Elegant, efficient and seakindly were among the must-haves in the design brief for the new Lightwave 45. How well does it achieve them? Caroline Strainig reports on the latest offering from the Gold Coast-based Lightwave stable.
When it comes to catamarans, there’s one name that springs immediately to mind when you start talking Australian designers: the renowned Tony Grainger.
The Lightwave 45 Sports Cruiser is his latest creation. Built by Roger Overell and the team at Lightwave Yachts on the Gold Coast, it is a successor to the popular Lightwave 35 and 38.
Overell describes the 45 as “an awesome bluewater cruiser”. “The design emphasis is on elegant, efficient, seakindly hulls and ample bridgedeck clearance,” he said.
Okay, so he’s selling the boat. But even at a quick glance it is a good-looking catamaran and the specs would seem to point to bluewater capabilities, so there could be more than just a modicum of truth in his superlatives. What does an in-depth look reveal?
One of the most important aspects of getting someone to part with their hard-earned cash is that look-at-me quality and the 45 has it, at least as far as I’m concerned. My first impressions were of curvaceous lines and a raked, speed-promising mast and acres of image-evoking glossy white gelcoat that just made me want to sail off into the sunset. Nothing in her looks stood out jarringly as out of place or needing obvious modification.
Like most catamarans, the 45 has a fractional rig (7/8) with twin swept-back spreaders and a large main with a big roach. The sloping mast and large roach help bring the effort of lateral resistance aft and keep the mast step forward of the bridgedeck saloon.
Complementing the mainsail are a lazyjack boom bag, small self-tacking jib on self-furler, large screecher on self-furler and an asymmetrical spinnaker. The screecher and spinnaker are optional extras.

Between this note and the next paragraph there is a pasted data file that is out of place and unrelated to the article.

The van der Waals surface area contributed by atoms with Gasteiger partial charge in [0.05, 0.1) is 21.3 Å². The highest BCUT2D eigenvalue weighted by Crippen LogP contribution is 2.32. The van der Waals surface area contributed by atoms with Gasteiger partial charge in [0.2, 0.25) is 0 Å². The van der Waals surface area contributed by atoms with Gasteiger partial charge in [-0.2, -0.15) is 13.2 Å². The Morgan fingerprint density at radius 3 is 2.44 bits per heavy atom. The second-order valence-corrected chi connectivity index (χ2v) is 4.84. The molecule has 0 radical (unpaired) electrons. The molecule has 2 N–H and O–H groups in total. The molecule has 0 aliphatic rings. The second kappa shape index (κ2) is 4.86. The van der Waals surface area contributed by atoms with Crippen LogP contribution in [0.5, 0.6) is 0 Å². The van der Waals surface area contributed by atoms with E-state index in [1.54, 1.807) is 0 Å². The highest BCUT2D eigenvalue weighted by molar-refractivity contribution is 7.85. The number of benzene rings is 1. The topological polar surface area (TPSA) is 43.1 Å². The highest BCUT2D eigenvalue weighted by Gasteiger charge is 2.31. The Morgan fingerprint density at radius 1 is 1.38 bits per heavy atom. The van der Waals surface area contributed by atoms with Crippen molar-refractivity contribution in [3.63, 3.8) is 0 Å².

Because this is a catamaran and has room for a long traveller across the aft side of the cockpit, there is no boomvang, the theory being that the long traveller is enough in itself to ensure adequate downward force on the boom on all points of sail.
On the test boat halyards and both reefing lines ended at an Anderson 46 two-speed self-tailing winch on the mast, and the main halyard was rigged via a snatchblock to the anchor capstan. However, as an optional extra Lightwave can install a dedicated electric halyard and reefing-line winch in front of the helm position, allowing one person to hoist as well as reef the mainsail from the comfort of the helm position.
Port and starboard to stern are two pairs of 52 and 46 Anderson two-speed self-tailing winches for screecher and spinnaker sheets. Another Anderson 28 two-speed self-tailing winch does duty for traveller adjustment.
Sails are by GM Sails. The main and jib are a Dacron mix of offshore quality and the screecher tri-radial Mylar.
Cockpit and deck
No catamaran would be complete without a large cockpit, and the Lightwave 45 is no exception. Every inch yells “Party!”. No wonder everyone congregates on these boats at sailaways.
Aft is a full-width seat for up to six. This is home to two large lazarettes and the afore-mentioned traveller. An L-shaped seat that would fit up to three is in the forward starboard side of the cockpit abutting the door to the saloon. Underneath is a vented locker for two full-sized gas bottles.
On the port side forward is the steering station, up two steps. This has a double seat with footrest that folds up or down so you can sit or stand comfortably. Instruments include a Suunto compass, Raymarine autopilot, Raymarine ST60 depth, speed and wind. The steering station has a hard top over it with clears that can be unzipped and folded up. Underneath is a combination 90L fridge/freezer.
A table fits in the starboard side of the cockpit adjacent to the helm position and companionway. This was not fitted on the demonstration boat but comes as standard.
Abutting the almost-full-width seat aft is a large platform where the dinghy lives and a 400kg crane for launching and retrieving. These are optional extras.
The cockpit floor is a cork composite called Marine Deck 2000. My first choice would be easy-care non-slip fibreglass, but this man-made material did look good and is reportedly tough.
On the starboard transom you’ll find a hot and cold shower and swimming ladder and just forward of these under each hull a 75hp Volvo saildrive with four-blade folding prop (40s are standard). Access to the port one is phenomenal, but the starboard is compromised by an aft cabin – a problem that could be fixed by sacrificing some walk-in space in the said cabin.
Heading forward, there is a side deck and an intermediate deck, the latter accessed up steps from aft and forward. The shrouds are mid-deck on the side deck and easily navigated.
Hatches and fixed ports abound – I lost track at seven opening hatches and six fixed ports.